My dolls on display almost always use a saddle stand. Why? This type of stand allows for some fun poses, doesn’t cause clothes to get wrinkled, reduces the chance of stains and the saddle part itself is usually hidden by skirts and dresses. I’ve started making my own stands since I haven’t found a retail model I totally love and plus saving money on stands means more money for dolls, clothes and wigs! So while there are definitely ways to make a stand like this prettier, I’m doing the bare minimum at this point! Cheap stand gets the job done- and it’s easy to make, too.
Budget Stand Ingredients:
Wood plaque base
Wood dowel (about 5/6″ width and 16″ tall)
Drill bit – same diameter as dowel
Small saw or pruning shears
Main ingredient- the base of the stand. I’m using wooden plaques from a hobby shop (in this case Micheal’s). The stand needs to be at least 1/4″ thick so that the post can be inserted deep enough to be stable. These bases are pretty basic – heh – but I’ve sanded them a bit. You can get fancy with some paint, modgepodge paper deco, and felt on the bottom if you like. When the base is prepped, I mark a spot in the rear-center area to drill. I’ve got a 5/16″ drill bit to match the 5/16″ dowel I’ll use as a post (also purchased from Michael’s). The cardboard on my desk gives me a bit of leeway in case I goof and drill too far- don’t want to damage my work space.
Fortunately drilling goes smoothly and I’ve got a nice socket ready for my dowel. The hole is drilled pretty deep, with a few millimeters of wood left on the bottom. I’ve left a bit of sawdust in the hole to help bond with the wood glue. It’s handy to make a couple stands at the same time- in this case I’m also making a smaller stand for my SDC Renee.
Next I’ve figured out my desired post length by posing my doll next to the stand. After marking the dowel I saw off the extra length using a small ceramic hobby saw. The roughest looking end of the dowel gets dipped in wood glue and inserted into the base.
A few hours later, and the wood glue is totally dry. Time to make the saddle! I’ve got some plastic coated electrical wire and felt to cover it. I’ve never had trouble with stains or dents from the wire, but somehow felt feels more cozy and gives an extra layer of security. This wire is heavy-duty enough to bend into some hairpin shapes without snapping, so I need wire cutters to clip it.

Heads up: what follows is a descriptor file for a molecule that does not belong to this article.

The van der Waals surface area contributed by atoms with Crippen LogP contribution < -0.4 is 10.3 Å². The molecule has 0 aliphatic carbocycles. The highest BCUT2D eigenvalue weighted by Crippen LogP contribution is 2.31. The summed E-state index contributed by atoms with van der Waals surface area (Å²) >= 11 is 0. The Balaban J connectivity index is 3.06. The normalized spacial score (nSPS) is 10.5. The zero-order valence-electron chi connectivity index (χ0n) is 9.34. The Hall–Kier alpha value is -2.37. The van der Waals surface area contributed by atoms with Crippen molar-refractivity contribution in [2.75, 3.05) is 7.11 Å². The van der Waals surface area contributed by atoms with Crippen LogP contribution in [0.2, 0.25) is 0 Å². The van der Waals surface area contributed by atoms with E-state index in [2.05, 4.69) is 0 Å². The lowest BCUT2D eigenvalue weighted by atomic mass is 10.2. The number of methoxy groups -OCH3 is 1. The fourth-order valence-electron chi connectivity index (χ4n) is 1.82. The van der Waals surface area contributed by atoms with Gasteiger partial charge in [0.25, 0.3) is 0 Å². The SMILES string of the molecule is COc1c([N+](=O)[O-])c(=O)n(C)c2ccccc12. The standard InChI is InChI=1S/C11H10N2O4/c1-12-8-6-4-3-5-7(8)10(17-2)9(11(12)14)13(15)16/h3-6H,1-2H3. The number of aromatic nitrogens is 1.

I bend a pair of large loops on the wire, and leave a couple inches extra on both ends to wrap around the dowel. It’s secure enough to hold a vinyl doll (or small resin BJD) but you can still adjust the wire pose and height as needed. Really handy if you want to switch between DD, DDS and DDdy! It’s not the prettiest solution but like I mentioned at the start, it’s usually hidden by skirts. Felt is folded around the wire loops, trimmed, and glued in place with a strong flexible adhesive. I’ve tried sewing/fabric glue but it tends to turn yellow after a while, so this stuff does the trick better even if it requires some gloves to apply.
Ta-da! Grown up DD Iori shows off the new stand once the glue on the felt is completely dry. Now the wire saddle can be posed to fit any DD-type body.
We’ve lost the skirt- but it’s for science! You can see how felt saddle gently secures the body. The feet still need to be in a pretty solid pose, but you don’t have to worry about a weak ankle or quick jostle causing a tumble.
I’ll figure out a prettier solution at some point- tinker toys? 3D-printing?- but for now budget stand does the job. And as mentioned before, these stands also work well for MSD and smaller resin dolls. If you’re a bit crafty, why not give it a try?
I’ve been making saddle stands for all my DD’s lately with a very similar method. Though mine have a few more parts to them. I start out with the same wooden bases but I use thin PVC tubing, and a long bolt run up from the underside of the wood. And it takes a few more tools since I have to make the hole a little bigger on the underside for the head of the bold. It’s more work but it makes them really sturdy and gives them some weight to hold the girls down. For the grip I actually buy the tiny wire dollstands they sell at hobbylobby and just take the little C shaped wire bit out, bending the C up instead of out and slipping it into the empty tube. @_@ I’m sorry if that sounds confusing.